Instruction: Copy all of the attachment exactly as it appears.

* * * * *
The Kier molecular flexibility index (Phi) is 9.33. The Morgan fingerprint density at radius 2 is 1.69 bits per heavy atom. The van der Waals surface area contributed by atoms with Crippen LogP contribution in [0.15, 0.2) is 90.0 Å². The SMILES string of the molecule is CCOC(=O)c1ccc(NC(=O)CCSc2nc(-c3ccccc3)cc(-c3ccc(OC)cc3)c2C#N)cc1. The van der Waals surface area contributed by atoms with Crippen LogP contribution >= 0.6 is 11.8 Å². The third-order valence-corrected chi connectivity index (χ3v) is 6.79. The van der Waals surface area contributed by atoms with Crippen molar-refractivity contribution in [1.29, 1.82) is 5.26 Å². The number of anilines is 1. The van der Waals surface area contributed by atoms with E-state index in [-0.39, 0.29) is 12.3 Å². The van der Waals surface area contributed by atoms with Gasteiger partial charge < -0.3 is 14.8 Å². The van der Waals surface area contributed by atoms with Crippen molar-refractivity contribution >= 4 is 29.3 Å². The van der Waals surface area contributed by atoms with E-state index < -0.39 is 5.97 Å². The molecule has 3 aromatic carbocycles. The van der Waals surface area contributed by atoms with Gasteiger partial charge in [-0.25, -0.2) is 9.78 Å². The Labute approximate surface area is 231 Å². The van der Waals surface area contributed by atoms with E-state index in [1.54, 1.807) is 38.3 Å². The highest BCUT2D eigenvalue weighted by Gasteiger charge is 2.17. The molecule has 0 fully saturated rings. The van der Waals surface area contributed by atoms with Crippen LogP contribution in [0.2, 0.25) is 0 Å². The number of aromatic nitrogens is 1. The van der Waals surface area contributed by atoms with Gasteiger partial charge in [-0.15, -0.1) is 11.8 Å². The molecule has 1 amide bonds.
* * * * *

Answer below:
The Kier molecular flexibility index (Phi) is 9.33. The Morgan fingerprint density at radius 2 is 1.69 bits per heavy atom. The van der Waals surface area contributed by atoms with Crippen LogP contribution in [0.15, 0.2) is 90.0 Å². The SMILES string of the molecule is CCOC(=O)c1ccc(NC(=O)CCSc2nc(-c3ccccc3)cc(-c3ccc(OC)cc3)c2C#N)cc1. The van der Waals surface area contributed by atoms with Crippen LogP contribution >= 0.6 is 11.8 Å². The third-order valence-corrected chi connectivity index (χ3v) is 6.79. The van der Waals surface area contributed by atoms with Crippen molar-refractivity contribution in [1.29, 1.82) is 5.26 Å². The number of anilines is 1. The van der Waals surface area contributed by atoms with E-state index in [-0.39, 0.29) is 12.3 Å². The van der Waals surface area contributed by atoms with Gasteiger partial charge < -0.3 is 14.8 Å². The van der Waals surface area contributed by atoms with Crippen molar-refractivity contribution >= 4 is 29.3 Å². The van der Waals surface area contributed by atoms with E-state index < -0.39 is 5.97 Å². The molecule has 3 aromatic carbocycles. The van der Waals surface area contributed by atoms with Gasteiger partial charge in [-0.25, -0.2) is 9.78 Å². The Labute approximate surface area is 231 Å². The van der Waals surface area contributed by atoms with E-state index in [1.54, 1.807) is 38.3 Å². The highest BCUT2D eigenvalue weighted by Gasteiger charge is 2.17. The molecule has 0 fully saturated rings. The van der Waals surface area contributed by atoms with Crippen LogP contribution in [0.2, 0.25) is 0 Å². The number of aromatic nitrogens is 1. The van der Waals surface area contributed by atoms with Gasteiger partial charge in [-0.15, -0.1) is 11.8 Å². The molecule has 1 amide bonds.